A couple of notes:
Push more color. The entire piece reads as grey, when you have a huge amount of opportunity to use the entire spectrum. A forest is full of color, browns, reds, ochres, blues, violets, etc. Visual interest involves color, and this could use more.
A forest is full of living things, I’d add more plants and grasses and bushes and vines and such on the ground and around the trees - that area needs more detail, anyway. Piles of stones doesn’t work, unless your environment is rocky, which trees like that would not grow in.
The squirrel is cute, but it feels unnecessary, and the branch.
The background trees need more texture.
Your focal point is the light glowing from the tree, but the narrative is the interaction between the figure and the tree. I’d use the light from the hole to lead the eye to the figure.
Druids generally did not wear plate armor, lol. They were around long before that kind of thing was going on, and they tended to wear robes and costumes typical of ancient England and Ireland. They were priests/shaman, not warriors.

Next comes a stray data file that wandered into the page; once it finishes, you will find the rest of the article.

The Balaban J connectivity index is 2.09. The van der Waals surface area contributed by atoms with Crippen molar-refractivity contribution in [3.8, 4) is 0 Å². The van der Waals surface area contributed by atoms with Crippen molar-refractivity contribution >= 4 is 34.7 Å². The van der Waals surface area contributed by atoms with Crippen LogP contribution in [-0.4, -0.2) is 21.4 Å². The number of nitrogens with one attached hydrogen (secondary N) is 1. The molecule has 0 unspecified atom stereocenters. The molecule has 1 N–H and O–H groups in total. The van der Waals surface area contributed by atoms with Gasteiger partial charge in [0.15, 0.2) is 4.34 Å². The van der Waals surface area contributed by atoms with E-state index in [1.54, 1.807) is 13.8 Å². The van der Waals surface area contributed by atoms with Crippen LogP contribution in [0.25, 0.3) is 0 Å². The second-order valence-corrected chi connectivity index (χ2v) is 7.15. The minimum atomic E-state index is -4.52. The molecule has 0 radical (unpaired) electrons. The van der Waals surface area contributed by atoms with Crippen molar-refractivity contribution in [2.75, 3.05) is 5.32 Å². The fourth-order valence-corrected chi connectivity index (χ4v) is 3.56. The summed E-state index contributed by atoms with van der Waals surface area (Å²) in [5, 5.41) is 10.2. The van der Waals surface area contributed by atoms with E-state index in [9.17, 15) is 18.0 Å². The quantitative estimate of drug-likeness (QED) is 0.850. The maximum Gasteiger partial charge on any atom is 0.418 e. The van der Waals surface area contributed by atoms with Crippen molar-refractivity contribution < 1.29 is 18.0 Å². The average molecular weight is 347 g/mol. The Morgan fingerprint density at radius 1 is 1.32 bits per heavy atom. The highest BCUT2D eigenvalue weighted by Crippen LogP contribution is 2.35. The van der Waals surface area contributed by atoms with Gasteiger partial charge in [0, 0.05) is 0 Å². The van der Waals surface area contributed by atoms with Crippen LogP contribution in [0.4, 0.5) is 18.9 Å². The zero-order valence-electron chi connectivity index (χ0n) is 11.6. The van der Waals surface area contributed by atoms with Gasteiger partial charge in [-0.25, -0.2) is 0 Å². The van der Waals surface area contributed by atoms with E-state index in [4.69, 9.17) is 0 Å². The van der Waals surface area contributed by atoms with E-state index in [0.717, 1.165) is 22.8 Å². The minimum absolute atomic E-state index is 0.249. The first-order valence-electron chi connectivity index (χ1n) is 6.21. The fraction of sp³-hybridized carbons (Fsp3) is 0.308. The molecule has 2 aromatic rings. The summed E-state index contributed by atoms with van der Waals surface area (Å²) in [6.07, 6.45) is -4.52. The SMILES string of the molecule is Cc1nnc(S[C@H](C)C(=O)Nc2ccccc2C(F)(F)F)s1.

I would explore different angles. I would do the scene from ground level, looking up at the tree, looking past the druid’s back. That would create a more ominous feel, and set up more tension between the figure and the tree, and give the tree more of a feeling of being very large and imposing.
It’s an okay start, hope this helps.
PS - generally, you don’t sign a painting until it’s done, and really, it’s a bit big, it’s very distracting. The eye sees letters and numbers first, and your signature draws the eye away from the scene. Signing a painting is a personal decision, so feel free to disregard this.